Long time no blog!
I am sorry. I'm going to make up for that with a blog of mammoth proportions which you'll probably struggle to get through in one sitting. (In these modern days of short attention spans it might even take three sessions. I'll put in lots of pictures and videos to try and make it more fun)
I was talking to my fellow blogging friend Rosie about this last night actually, and she said I should milk my fun few days for all they're worth and do a whole series of posts, but that's not really my style. Much like my real life persona, when I'm blogging I tend to just chatter senselessly and at great length without taking a breath.
So here goes!
Basically I've had an interesting few days, and have fallen in love with Brighton all over again. Not that we ever fell out of love, but y'know.
On Thursday, Beardyman was playing at Digital. I'd known about this show for about 6 months... It had been rescheduled and for some reason I'd continuously procrastinated getting tickets. Mainly because I had no one to go with, and because I'm middle aged before my time, even the thought of a 'doors at 10' show makes me start yawning and rubbing my eyes with tiredness.
I happened to mention all of this on Twitter on the morning of the show, and it turned out that an acquaintance/friend of mine, David Hopkinson, was doing the background visuals for the whole of Beardyman's tour. 'Oh wow!' I thought, 'I've got to go now!'
Of course by this point the show was completely sold out, and I spent a few hours feeling incredibly cross with myself for being so indecisive.
But then, delightfully, Mr. Hopkinson managed to get me a spot on the guestlist. Which I say in a blasé, casual sort of manner, but I've only ever been on a guestlist once before, and it's still outrageously exciting to me.
The show was excellent, I don't know if you're aware of what Beardyman does, but here's a video of him, and appropriately it was made by Mr. Hopkinson...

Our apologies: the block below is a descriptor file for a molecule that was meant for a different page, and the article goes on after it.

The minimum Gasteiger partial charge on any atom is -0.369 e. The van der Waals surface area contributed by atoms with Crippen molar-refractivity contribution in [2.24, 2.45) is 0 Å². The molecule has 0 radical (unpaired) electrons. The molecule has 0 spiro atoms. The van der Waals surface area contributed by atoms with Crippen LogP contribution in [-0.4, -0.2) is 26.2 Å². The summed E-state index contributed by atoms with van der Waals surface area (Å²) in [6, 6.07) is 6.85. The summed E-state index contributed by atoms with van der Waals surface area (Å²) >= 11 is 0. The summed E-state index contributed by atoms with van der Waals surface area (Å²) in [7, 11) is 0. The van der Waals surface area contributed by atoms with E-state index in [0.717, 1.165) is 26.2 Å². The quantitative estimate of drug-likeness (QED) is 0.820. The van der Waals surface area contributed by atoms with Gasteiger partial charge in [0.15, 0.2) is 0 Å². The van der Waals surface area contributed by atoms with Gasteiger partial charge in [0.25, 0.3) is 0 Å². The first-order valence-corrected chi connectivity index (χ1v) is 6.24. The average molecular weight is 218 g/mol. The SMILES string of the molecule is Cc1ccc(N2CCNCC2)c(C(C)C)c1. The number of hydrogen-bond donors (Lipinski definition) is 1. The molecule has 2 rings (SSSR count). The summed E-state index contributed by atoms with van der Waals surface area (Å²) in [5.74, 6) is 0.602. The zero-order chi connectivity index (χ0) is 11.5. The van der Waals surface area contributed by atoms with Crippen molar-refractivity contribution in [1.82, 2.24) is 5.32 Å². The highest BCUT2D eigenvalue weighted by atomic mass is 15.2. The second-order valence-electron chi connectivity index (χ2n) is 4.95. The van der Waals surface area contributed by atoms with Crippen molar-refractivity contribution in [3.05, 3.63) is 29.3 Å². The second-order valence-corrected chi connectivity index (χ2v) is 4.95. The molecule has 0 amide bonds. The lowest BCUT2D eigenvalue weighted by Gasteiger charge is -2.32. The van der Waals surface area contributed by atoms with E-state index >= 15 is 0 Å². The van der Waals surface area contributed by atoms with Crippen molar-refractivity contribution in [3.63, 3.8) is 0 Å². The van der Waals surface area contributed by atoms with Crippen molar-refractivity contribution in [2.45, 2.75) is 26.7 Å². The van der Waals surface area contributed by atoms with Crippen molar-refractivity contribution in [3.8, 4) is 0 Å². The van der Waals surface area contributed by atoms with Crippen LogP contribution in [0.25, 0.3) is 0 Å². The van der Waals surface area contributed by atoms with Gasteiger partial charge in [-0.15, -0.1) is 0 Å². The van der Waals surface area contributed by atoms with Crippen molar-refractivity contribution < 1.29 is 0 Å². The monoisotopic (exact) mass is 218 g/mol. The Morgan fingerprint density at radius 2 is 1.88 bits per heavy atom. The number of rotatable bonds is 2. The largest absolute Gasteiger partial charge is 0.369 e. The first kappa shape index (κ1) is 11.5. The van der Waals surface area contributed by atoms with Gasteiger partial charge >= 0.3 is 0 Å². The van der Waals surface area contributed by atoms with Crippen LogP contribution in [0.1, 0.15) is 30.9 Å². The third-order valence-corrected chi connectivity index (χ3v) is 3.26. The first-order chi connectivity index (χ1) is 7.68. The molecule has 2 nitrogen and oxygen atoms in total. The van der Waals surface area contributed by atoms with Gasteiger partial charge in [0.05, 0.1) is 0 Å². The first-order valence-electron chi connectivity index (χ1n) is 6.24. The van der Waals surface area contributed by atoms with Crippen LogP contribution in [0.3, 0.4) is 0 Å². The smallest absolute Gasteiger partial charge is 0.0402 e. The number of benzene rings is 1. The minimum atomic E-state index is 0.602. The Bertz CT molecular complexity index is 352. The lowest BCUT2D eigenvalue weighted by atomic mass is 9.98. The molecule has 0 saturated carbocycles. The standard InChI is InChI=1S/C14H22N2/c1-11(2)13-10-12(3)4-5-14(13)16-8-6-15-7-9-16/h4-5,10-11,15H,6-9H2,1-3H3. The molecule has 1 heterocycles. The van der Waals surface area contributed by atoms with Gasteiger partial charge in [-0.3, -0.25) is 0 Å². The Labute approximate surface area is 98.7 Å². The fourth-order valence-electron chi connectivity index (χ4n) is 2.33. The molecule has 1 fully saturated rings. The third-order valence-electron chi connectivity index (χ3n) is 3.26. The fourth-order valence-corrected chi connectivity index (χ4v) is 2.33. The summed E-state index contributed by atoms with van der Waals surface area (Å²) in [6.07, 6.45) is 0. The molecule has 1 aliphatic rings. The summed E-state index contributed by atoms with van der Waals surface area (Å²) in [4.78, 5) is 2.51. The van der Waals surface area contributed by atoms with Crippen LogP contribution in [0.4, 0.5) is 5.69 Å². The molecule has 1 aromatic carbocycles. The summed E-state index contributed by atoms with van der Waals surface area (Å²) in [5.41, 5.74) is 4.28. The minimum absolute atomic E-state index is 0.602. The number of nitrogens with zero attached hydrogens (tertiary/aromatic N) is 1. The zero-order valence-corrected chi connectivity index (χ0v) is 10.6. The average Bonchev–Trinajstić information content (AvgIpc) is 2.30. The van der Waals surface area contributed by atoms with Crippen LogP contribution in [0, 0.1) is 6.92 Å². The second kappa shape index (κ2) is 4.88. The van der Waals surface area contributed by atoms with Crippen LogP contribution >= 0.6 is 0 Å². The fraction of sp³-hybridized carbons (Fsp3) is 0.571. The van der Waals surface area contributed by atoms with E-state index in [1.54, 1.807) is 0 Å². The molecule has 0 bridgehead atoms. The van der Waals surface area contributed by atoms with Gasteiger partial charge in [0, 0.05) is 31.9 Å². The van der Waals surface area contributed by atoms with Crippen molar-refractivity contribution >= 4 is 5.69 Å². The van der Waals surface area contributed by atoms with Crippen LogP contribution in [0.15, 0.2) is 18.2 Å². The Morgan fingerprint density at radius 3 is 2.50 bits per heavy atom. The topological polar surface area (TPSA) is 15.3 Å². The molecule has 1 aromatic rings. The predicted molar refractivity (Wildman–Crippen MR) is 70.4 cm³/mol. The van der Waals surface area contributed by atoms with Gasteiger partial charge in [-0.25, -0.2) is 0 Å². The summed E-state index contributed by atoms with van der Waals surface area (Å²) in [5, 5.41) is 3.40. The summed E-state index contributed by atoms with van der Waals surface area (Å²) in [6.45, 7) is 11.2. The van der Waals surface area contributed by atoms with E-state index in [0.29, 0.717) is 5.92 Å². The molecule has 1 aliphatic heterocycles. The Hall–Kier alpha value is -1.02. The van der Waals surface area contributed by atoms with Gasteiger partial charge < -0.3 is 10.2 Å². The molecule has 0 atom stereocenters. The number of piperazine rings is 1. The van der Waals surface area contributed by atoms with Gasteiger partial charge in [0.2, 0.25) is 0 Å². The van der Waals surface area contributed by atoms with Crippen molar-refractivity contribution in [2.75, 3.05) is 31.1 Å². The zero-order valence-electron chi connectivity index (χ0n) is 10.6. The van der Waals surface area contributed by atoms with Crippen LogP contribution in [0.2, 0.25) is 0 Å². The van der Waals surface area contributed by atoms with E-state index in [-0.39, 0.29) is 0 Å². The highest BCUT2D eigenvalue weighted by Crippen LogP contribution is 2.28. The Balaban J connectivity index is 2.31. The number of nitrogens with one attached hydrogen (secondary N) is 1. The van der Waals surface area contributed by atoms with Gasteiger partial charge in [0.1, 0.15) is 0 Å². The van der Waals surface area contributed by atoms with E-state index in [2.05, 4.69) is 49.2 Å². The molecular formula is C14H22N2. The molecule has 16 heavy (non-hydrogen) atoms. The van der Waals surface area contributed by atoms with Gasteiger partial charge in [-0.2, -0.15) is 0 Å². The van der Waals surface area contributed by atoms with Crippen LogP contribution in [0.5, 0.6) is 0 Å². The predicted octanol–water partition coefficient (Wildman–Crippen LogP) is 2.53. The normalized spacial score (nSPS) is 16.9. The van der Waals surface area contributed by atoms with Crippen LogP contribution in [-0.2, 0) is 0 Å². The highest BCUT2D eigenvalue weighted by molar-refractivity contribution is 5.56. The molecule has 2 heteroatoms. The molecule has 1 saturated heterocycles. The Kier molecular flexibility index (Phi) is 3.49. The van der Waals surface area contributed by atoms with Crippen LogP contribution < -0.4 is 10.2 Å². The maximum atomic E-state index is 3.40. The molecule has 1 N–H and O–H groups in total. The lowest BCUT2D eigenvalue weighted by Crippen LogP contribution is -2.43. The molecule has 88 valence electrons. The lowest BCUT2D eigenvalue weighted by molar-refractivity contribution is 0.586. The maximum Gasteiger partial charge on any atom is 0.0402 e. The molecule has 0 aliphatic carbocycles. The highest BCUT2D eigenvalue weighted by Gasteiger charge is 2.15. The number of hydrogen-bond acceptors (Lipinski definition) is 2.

"Monkey Jazz" BEARDYMAN & mr_hopkinson™ from David Hopkinson on Vimeo.
All kinds of awesome. At the show Mr. Hopkinson was doing live Google image searching relating to the subject matter of the song, whatever Beardyman happened to be improvising at the time. Pretty amazing, and totally different to anything I've seen before with live music. Fun times, and great to see a friendly face from the other side of the country again.
The next day, Friday, was another day where I spent a substantial amount of time frustrated with myself for not getting tickets to something I'd known about and wanted to go to for ages. And then somehow managing to get in anyway.
The incredible photographer Noah Kalina spent this weekend with Garage Studios hosting a series of talks and workshops. Unfortunately the workshops were well out of my price range, and the talk was scheduled for the same night as a work do. I'd resigned myself to not going, but come Friday afternoon, all my colleagues were tired from a couple of days away filming and general hard work fatigue, so evening plans were called off.
I then desperately scrabbled to secure myself a last minute ticket for the talk.
Initially when I contacted Garage Studios it was completely sold out, but I had an e-mail late afternoon saying they'd had a couple of cancellations, and a ticket was mine!
And I'm so glad I managed to get one - the talk was excellent. Noah is possibly most famous for his 'every day' video, which features photographs of him staring somewhat intensely at the camera taken every day for six years, and then strung together to a haunting piano melody.
If you're not one of the 18,418,303 who have already viewed it, here you go...
Much of the talk was discussion of this video, and the impact it had on his life afterwards... Commissions inspired by the video, (declined) invites onto large American chatshows, the Simpsons parody of it, large companies ripping off the idea and a paid trip to LA to be photographed with various celebrities in his notorious staring pose.